TUCSON, AZ—The Oregon Ducks and Arizona Wildcats of the Pac-12 kicked off their conference season this Saturday in front of a raucous Wildcats crowd with Oregon coming away with a 56-31 victory.
The Ducks answered early with an opening drive touchdown that went all of 2:42 seconds.
Late into the second quarter the Ducks had made their way to a 35-3 lead, thanks in large part to the Wildcats’ defense being unable to stop the Ducks’ run game and the receivers’ inability to catch the football.
It was Arizona’s seniors making the vast majority of the Wildcats’ errors, and head coach Mike Stoops was in fits all night.
The Ducks had several key players who stepped up, but also some areas of concern were exposed against the Wildcats.
If you watched this game, you had to have known LaMichael James would be first one on this list. Against the Wildcats, James rushed for a career (individual and school) record of 288 yards on 23 carries (12.2 yards per carry) with two catches for 15 yards and 60 yards on three punt returns (long of 51).
That’s 363 total yards by just James for arguably the best offensive performance by a Ducks player ever. James entered the game ranked No. 13 in the Pac-12 in career rushing yardage, but in one game, he climbed all the way to No. 6 one spot in front of former Oregon State running back Jacquizz Rodgers.
James was the clear MVP for the Ducks.
I don’t know who to blame for the Ducks’ inability to cover Arizona’s passing attack. The Wildcats passed for 398 yards, and let’s be realistic. That passing yardage should be at least 100 more yards if Juron Criner and the other Wildcats’ receivers didn’t drop all of those deep passes by Nick Foles.
You can blame the safeties (Eddie Pleasant, John Boyett) for not coming overtop or being anywhere close. You can blame the corners (Anthony Gildon, Terrence Mitchell, Cliff Harris) for playing too loose of coverage. You can even blame defensive coordinator Nick Allioti and the coaching staff for poor game planning.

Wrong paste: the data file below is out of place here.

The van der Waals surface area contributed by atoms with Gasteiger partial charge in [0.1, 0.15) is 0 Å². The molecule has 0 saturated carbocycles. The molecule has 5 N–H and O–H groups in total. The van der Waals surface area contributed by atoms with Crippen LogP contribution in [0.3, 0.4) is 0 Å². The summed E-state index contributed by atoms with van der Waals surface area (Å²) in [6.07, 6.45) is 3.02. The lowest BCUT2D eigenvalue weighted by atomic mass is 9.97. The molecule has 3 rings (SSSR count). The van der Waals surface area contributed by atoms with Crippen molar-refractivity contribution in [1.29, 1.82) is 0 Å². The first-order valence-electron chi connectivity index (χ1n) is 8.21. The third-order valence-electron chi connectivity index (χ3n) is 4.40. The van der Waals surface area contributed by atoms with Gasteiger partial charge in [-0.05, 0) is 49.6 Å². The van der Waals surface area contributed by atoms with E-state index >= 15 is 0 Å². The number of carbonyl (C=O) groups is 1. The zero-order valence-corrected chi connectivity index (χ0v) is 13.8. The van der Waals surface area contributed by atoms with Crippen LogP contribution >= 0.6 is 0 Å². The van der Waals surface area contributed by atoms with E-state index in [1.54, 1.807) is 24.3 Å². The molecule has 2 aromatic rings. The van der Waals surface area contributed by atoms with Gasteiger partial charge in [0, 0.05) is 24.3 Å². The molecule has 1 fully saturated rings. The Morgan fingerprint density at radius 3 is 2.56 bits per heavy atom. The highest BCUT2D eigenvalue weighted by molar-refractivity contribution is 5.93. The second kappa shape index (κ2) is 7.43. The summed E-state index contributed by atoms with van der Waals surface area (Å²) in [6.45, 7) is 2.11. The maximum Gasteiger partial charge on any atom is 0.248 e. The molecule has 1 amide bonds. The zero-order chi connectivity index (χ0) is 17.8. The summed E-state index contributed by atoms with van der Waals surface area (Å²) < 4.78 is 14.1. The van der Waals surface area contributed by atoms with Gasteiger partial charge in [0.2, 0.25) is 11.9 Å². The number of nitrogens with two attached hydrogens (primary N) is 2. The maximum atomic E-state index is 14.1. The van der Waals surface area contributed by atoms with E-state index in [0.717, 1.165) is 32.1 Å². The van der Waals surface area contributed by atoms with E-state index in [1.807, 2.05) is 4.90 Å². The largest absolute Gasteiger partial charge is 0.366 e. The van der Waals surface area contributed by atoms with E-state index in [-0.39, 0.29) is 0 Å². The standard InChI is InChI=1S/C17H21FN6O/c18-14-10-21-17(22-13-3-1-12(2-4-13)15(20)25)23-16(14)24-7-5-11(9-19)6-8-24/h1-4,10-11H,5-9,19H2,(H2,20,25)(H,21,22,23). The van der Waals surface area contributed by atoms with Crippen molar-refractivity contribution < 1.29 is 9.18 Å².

Regardless, the Ducks’ secondary needs to get better before they face the likes of USC, Arizona State and Stanford who will tear that secondary apart.
Oregon’s Kenjon Barner is a winner in the sense that he finally seems to be 100 percent back.
After an apparent injury in the opener against LSU, Barner has been inconsistent and nonexistent for the Ducks this season.
Starter LaMichael James has been overworked because of the lack of depth, and having one of the best second-string running back in college football is key for Oregon’s run-heavy offense.
It's going to be great for the Ducks' productivity to finally have Barner back.
De’Anthony Thomas didn’t have a horrible game, but there were several key moments that may hurt his production this season.
The first was the return of Kenjon Barner (previous slide) who now takes his rightful place as second-string running back. The second was yet another muffed punt by Thomas, leading to the switch with LaMichael James, which later went for a 51-yard return.
Thomas’ place as a punt returner will ultimately diminish once Chip Kelly chooses to put in Cliff Harris, and now it appears he’s behind James as well.
The game against the Wildcats was easily the offensive line's best game of the early 2011 season. The line was not penalized nearly as much as previous games, the snaps from the center were crisp, and the production yardage was outstanding.
The reason LaMichael James was able to rush for so many yards (288) was in large part the great upfront blocking from the O-line. You can say it was against a bad Wildcats defense, but the line did look a lot more stable.
It appears that the line is back to the form of past seasons.
Cliff Harris didn’t have a great game for the Ducks.
It doesn’t help that he still isn’t starting and is still in Chip Kelly’s doghouse.
Harris has not been brought back to return punts, and he’s split time at corner with red-shirt freshman Terrence Mitchell.
The Ducks have a bye week before they play the Cal Bears in a Thursday night game, by which time Harris may or not have earned his way back as a starter.
With how poor the Ducks’ secondary has played, Kelly might choose to put Harris in permanently sooner rather than later.